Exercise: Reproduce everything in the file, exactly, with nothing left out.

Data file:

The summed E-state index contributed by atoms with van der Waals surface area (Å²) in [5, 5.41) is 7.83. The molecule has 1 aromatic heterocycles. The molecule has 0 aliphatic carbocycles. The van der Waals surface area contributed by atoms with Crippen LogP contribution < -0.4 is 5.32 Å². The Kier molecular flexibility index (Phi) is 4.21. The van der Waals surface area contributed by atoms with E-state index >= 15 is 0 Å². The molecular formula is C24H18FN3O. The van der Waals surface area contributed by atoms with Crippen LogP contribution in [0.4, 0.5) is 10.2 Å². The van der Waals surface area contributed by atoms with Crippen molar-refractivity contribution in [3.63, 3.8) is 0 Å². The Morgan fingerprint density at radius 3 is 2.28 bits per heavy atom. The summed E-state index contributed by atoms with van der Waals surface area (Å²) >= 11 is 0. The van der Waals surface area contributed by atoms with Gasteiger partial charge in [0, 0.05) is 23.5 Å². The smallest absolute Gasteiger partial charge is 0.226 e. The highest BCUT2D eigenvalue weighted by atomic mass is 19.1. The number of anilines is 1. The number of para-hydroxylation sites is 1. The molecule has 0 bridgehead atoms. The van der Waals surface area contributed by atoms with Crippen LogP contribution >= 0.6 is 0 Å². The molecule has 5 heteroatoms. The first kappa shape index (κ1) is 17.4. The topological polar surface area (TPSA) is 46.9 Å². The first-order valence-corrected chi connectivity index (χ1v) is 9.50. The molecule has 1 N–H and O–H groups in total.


The summed E-state index contributed by atoms with van der Waals surface area (Å²) in [5, 5.41) is 7.83. The molecule has 1 aromatic heterocycles. The molecule has 0 aliphatic carbocycles. The van der Waals surface area contributed by atoms with Crippen LogP contribution < -0.4 is 5.32 Å². The Kier molecular flexibility index (Phi) is 4.21. The van der Waals surface area contributed by atoms with E-state index >= 15 is 0 Å². The molecular formula is C24H18FN3O. The van der Waals surface area contributed by atoms with Crippen LogP contribution in [0.4, 0.5) is 10.2 Å². The van der Waals surface area contributed by atoms with Crippen molar-refractivity contribution in [3.63, 3.8) is 0 Å². The Morgan fingerprint density at radius 3 is 2.28 bits per heavy atom. The summed E-state index contributed by atoms with van der Waals surface area (Å²) >= 11 is 0. The van der Waals surface area contributed by atoms with Gasteiger partial charge in [0, 0.05) is 23.5 Å². The smallest absolute Gasteiger partial charge is 0.226 e. The highest BCUT2D eigenvalue weighted by atomic mass is 19.1. The number of anilines is 1. The number of para-hydroxylation sites is 1. The molecule has 0 bridgehead atoms. The van der Waals surface area contributed by atoms with Crippen LogP contribution >= 0.6 is 0 Å². The molecule has 5 heteroatoms. The first kappa shape index (κ1) is 17.4. The topological polar surface area (TPSA) is 46.9 Å². The first-order valence-corrected chi connectivity index (χ1v) is 9.50. The molecule has 1 N–H and O–H groups in total.